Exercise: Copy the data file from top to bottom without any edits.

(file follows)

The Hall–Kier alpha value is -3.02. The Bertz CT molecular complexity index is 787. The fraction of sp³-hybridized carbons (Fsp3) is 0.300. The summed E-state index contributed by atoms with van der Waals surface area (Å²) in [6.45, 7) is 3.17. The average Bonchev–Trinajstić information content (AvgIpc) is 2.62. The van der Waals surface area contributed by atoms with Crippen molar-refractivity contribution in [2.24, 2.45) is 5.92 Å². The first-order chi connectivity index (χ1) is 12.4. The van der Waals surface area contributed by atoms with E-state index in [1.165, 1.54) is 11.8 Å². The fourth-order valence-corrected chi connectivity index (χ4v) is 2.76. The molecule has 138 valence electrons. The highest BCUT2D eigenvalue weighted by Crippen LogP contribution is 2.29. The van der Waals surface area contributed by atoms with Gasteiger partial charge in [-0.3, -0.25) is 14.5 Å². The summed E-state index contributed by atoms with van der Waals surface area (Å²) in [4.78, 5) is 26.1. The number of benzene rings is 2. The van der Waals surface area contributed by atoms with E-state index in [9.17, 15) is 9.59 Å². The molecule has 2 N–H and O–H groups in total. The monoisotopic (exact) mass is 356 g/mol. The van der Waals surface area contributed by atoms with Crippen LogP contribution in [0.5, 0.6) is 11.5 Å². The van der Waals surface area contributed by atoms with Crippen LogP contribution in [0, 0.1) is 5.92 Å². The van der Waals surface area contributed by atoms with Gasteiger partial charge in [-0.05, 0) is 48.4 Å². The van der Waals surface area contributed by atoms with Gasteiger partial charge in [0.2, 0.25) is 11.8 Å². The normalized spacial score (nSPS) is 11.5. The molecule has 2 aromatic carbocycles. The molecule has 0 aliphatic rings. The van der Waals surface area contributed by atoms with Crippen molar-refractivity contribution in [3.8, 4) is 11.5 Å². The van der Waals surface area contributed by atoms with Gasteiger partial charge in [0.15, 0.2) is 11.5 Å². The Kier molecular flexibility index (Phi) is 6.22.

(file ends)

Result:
The Hall–Kier alpha value is -3.02. The Bertz CT molecular complexity index is 787. The fraction of sp³-hybridized carbons (Fsp3) is 0.300. The summed E-state index contributed by atoms with van der Waals surface area (Å²) in [6.45, 7) is 3.17. The average Bonchev–Trinajstić information content (AvgIpc) is 2.62. The van der Waals surface area contributed by atoms with Crippen molar-refractivity contribution in [2.24, 2.45) is 5.92 Å². The first-order chi connectivity index (χ1) is 12.4. The van der Waals surface area contributed by atoms with E-state index in [1.165, 1.54) is 11.8 Å². The fourth-order valence-corrected chi connectivity index (χ4v) is 2.76. The molecule has 138 valence electrons. The highest BCUT2D eigenvalue weighted by Crippen LogP contribution is 2.29. The van der Waals surface area contributed by atoms with Gasteiger partial charge in [-0.3, -0.25) is 14.5 Å². The summed E-state index contributed by atoms with van der Waals surface area (Å²) in [4.78, 5) is 26.1. The number of benzene rings is 2. The van der Waals surface area contributed by atoms with E-state index in [9.17, 15) is 9.59 Å². The molecule has 2 N–H and O–H groups in total. The monoisotopic (exact) mass is 356 g/mol. The van der Waals surface area contributed by atoms with Crippen LogP contribution in [0.5, 0.6) is 11.5 Å². The van der Waals surface area contributed by atoms with Crippen LogP contribution in [0, 0.1) is 5.92 Å². The van der Waals surface area contributed by atoms with Gasteiger partial charge in [-0.05, 0) is 48.4 Å². The van der Waals surface area contributed by atoms with Gasteiger partial charge in [0.2, 0.25) is 11.8 Å². The normalized spacial score (nSPS) is 11.5. The molecule has 2 aromatic carbocycles. The molecule has 0 aliphatic rings. The van der Waals surface area contributed by atoms with Crippen molar-refractivity contribution in [3.8, 4) is 11.5 Å². The van der Waals surface area contributed by atoms with Gasteiger partial charge in [0.15, 0.2) is 11.5 Å². The Kier molecular flexibility index (Phi) is 6.22.